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  3. Hi Sophie. I get this completely. Your reaction is typical. I am 10 months post diagnosis too, and post chemo, a huge vortex opens up where you ask 'what now?'. Every little twinge makes me think 'cancer is back' and there is no treatment regime to give structure. Here is what I did. It was a bit control freaky but I wrote a 5 point plan. Just five simple things to focus on for the rest of the year. One of them was to do with my children, another was diet based. It gives me something to do, and some structure. And finally, after meaning to do it for 10 years,I did a meditation course(forget books and tapes they don't work) and I cannot tell you how much it has helped me. Good luck.

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  4. Hi Sophie, I'm a bit behind you, 6 months past diagnosis and have had surgery, chemo and about to start rads/Herceptin next week... I've found it difficult as each stage of treatment ends, everyone thinks I should be thrilled but it's a teeny bit more scary. I feel desperate to get back to 'normal' but I don't think I've worked out or come to terms with what my new normal is, guess it's too early but I know for sure that I'll never be the same again. Like you, I find it hard to rest/recuperate but have been easier on myself recently which helps - I don't love my job as much as you do (altho if I had your job I certainly would!) so I'm happy not to return too soon.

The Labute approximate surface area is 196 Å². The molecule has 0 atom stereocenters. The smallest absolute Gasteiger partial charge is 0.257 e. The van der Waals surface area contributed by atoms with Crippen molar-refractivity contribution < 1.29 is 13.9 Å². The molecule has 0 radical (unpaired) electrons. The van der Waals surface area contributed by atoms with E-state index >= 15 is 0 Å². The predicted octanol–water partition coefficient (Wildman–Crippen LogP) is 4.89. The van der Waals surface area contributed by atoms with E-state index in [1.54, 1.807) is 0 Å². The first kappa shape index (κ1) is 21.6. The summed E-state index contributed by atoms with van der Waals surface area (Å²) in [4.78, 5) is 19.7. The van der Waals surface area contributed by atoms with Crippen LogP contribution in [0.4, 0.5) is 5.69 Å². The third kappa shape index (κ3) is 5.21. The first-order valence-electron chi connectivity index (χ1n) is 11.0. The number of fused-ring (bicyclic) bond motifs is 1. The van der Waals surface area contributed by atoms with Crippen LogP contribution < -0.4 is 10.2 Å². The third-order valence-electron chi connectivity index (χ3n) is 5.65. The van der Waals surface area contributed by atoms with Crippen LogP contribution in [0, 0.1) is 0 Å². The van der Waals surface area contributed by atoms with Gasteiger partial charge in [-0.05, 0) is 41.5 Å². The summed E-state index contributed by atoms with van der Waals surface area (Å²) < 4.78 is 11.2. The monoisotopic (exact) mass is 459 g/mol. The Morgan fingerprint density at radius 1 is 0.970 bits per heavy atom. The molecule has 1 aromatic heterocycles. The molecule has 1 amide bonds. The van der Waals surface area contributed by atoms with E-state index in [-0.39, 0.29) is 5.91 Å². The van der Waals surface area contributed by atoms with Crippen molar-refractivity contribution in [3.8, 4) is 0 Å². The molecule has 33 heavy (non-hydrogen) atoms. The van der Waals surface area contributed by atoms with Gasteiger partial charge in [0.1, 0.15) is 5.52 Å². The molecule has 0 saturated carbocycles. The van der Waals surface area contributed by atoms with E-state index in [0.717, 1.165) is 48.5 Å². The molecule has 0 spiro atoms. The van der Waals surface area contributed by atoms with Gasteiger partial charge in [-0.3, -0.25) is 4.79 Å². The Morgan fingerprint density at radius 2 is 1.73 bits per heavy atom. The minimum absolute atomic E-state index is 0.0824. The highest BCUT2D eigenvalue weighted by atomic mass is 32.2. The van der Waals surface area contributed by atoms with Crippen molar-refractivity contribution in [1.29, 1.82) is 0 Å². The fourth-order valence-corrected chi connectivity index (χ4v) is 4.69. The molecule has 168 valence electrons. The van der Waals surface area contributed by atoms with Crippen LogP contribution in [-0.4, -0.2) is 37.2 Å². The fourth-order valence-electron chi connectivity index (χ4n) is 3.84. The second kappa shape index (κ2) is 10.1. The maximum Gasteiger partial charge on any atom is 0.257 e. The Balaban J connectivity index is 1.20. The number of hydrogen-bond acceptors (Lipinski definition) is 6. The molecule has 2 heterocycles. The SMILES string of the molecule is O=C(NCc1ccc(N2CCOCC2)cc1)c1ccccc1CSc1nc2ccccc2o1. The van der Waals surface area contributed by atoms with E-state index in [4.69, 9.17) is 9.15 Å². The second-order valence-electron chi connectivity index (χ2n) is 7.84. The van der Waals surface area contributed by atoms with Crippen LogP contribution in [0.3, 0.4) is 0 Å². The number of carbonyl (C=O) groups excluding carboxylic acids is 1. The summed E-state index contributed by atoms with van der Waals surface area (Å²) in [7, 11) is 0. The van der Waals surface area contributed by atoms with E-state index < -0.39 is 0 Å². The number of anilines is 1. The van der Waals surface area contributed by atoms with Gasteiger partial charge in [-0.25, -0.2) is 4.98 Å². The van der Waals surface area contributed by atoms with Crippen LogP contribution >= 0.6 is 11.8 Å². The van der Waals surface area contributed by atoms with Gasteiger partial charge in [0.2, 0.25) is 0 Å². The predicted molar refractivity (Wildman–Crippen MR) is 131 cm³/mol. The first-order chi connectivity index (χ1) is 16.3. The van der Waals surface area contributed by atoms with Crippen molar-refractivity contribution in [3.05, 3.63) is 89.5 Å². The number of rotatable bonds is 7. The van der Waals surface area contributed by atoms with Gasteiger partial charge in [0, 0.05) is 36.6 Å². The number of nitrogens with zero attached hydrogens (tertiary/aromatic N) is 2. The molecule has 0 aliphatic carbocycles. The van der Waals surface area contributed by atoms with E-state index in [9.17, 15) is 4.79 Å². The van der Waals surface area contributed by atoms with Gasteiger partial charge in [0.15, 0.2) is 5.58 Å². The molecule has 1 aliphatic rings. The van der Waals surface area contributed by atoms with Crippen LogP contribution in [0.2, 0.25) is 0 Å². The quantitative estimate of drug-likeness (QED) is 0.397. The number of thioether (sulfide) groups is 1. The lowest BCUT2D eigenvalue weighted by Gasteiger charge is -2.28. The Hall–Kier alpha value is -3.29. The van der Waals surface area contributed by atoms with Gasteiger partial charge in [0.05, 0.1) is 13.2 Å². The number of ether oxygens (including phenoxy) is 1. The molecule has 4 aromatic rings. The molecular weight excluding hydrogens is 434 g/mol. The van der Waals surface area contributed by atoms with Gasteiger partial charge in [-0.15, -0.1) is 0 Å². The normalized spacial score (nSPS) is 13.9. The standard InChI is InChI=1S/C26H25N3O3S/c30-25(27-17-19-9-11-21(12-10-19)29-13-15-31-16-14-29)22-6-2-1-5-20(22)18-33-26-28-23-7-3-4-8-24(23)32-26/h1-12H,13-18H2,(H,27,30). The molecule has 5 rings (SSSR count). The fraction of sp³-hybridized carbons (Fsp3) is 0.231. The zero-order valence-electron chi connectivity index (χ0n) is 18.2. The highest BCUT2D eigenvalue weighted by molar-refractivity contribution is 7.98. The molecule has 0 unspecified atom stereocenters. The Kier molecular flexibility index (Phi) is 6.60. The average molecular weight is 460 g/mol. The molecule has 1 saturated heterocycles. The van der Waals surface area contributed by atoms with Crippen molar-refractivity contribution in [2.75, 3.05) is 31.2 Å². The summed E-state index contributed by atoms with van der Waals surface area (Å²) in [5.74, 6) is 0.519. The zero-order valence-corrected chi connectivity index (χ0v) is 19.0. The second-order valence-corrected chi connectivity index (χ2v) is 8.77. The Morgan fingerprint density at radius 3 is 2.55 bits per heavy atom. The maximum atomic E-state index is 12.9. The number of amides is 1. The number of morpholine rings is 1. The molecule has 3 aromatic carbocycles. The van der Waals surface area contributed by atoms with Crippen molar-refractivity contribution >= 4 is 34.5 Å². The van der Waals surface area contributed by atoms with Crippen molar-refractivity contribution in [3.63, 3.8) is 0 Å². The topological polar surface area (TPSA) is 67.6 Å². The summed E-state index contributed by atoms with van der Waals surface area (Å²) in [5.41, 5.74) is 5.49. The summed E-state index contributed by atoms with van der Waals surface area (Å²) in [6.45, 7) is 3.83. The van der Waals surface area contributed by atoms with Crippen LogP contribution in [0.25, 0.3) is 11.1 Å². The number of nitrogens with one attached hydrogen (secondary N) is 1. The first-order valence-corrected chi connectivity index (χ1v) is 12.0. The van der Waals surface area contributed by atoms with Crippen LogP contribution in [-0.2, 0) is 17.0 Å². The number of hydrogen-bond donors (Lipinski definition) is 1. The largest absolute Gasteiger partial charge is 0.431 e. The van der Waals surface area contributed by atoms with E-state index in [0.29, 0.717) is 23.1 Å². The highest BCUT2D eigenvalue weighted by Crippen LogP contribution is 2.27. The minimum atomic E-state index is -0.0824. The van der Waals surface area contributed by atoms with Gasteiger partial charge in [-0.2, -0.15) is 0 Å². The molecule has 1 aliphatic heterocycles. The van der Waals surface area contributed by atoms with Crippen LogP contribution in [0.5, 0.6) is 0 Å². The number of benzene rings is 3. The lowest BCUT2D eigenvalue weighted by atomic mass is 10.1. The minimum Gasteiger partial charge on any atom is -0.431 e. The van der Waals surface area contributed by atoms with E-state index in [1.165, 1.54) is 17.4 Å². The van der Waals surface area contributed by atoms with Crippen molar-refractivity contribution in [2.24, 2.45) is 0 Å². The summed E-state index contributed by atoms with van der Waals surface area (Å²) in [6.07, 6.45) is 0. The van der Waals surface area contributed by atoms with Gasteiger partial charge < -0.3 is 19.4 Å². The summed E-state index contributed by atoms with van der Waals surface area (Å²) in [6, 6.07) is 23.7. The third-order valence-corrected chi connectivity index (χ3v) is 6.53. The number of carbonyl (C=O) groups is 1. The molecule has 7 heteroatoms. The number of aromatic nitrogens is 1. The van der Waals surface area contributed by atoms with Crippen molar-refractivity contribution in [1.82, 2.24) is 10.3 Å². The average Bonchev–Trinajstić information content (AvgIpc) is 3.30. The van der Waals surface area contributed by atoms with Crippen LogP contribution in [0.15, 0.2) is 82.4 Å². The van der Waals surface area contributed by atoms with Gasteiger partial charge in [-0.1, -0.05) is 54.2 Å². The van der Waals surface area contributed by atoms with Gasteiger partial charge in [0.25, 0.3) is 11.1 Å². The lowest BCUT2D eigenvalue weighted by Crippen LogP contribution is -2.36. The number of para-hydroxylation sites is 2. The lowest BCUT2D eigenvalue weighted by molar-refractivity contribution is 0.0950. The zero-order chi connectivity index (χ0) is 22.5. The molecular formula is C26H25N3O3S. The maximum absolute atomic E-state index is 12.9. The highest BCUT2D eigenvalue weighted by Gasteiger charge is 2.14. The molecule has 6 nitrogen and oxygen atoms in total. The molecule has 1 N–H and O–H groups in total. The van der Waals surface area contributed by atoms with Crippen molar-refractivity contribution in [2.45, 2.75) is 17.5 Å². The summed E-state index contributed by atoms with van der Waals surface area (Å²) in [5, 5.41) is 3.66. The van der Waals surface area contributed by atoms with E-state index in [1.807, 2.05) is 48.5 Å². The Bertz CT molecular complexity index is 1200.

Remember that you've been on a massive life-changing journey in a really short space of time, we're all entitled to the wobbles so please be kind to yourself and give yourself that day on the sofa if you want to... new shoes are incredibly nice too!

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  5. I hope I'm not stating the obvious - but have you though about seeing a therapist that specialises in cancer survivors?

    http://www.cancercounselling.org.uk/